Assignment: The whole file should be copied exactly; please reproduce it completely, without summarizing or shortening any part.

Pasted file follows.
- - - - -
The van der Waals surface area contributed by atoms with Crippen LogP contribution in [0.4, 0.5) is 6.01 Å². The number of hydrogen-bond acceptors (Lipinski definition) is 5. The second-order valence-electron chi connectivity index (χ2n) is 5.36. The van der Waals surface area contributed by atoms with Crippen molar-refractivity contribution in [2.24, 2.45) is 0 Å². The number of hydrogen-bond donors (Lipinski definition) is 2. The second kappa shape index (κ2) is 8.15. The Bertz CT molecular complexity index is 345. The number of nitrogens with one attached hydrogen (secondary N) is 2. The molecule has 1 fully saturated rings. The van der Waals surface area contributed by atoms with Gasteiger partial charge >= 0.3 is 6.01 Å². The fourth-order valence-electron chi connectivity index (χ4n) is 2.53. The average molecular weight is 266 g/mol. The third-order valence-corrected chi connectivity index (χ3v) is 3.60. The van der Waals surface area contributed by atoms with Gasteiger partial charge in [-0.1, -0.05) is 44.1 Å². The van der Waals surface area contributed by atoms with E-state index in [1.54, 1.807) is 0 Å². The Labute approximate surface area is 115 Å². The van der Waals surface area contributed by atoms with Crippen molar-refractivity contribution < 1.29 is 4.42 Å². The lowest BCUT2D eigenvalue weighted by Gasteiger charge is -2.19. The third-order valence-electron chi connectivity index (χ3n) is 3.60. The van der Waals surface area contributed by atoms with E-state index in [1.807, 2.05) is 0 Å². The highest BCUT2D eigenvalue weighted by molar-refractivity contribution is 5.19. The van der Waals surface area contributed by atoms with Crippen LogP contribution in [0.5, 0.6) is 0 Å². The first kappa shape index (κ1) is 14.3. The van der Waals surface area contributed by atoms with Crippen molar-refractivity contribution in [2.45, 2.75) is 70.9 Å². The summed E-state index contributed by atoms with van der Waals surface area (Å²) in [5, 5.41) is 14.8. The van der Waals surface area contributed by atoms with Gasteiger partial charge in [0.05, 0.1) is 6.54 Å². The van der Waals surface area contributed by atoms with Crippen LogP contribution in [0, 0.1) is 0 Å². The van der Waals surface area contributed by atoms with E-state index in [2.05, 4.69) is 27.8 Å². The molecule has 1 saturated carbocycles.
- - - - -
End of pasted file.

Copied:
The van der Waals surface area contributed by atoms with Crippen LogP contribution in [0.4, 0.5) is 6.01 Å². The number of hydrogen-bond acceptors (Lipinski definition) is 5. The second-order valence-electron chi connectivity index (χ2n) is 5.36. The van der Waals surface area contributed by atoms with Crippen molar-refractivity contribution in [2.24, 2.45) is 0 Å². The number of hydrogen-bond donors (Lipinski definition) is 2. The second kappa shape index (κ2) is 8.15. The Bertz CT molecular complexity index is 345. The number of nitrogens with one attached hydrogen (secondary N) is 2. The molecule has 1 fully saturated rings. The van der Waals surface area contributed by atoms with Gasteiger partial charge >= 0.3 is 6.01 Å². The fourth-order valence-electron chi connectivity index (χ4n) is 2.53. The average molecular weight is 266 g/mol. The third-order valence-corrected chi connectivity index (χ3v) is 3.60. The van der Waals surface area contributed by atoms with Gasteiger partial charge in [-0.1, -0.05) is 44.1 Å². The van der Waals surface area contributed by atoms with E-state index in [1.54, 1.807) is 0 Å². The Labute approximate surface area is 115 Å². The van der Waals surface area contributed by atoms with Crippen molar-refractivity contribution < 1.29 is 4.42 Å². The lowest BCUT2D eigenvalue weighted by Gasteiger charge is -2.19. The third-order valence-electron chi connectivity index (χ3n) is 3.60. The van der Waals surface area contributed by atoms with E-state index in [1.807, 2.05) is 0 Å². The highest BCUT2D eigenvalue weighted by molar-refractivity contribution is 5.19. The van der Waals surface area contributed by atoms with Crippen LogP contribution in [0.5, 0.6) is 0 Å². The first kappa shape index (κ1) is 14.3. The van der Waals surface area contributed by atoms with Crippen molar-refractivity contribution in [2.45, 2.75) is 70.9 Å². The summed E-state index contributed by atoms with van der Waals surface area (Å²) in [5, 5.41) is 14.8. The van der Waals surface area contributed by atoms with Gasteiger partial charge in [0.05, 0.1) is 6.54 Å². The van der Waals surface area contributed by atoms with Crippen LogP contribution in [0, 0.1) is 0 Å². The van der Waals surface area contributed by atoms with E-state index in [2.05, 4.69) is 27.8 Å². The molecule has 1 saturated carbocycles.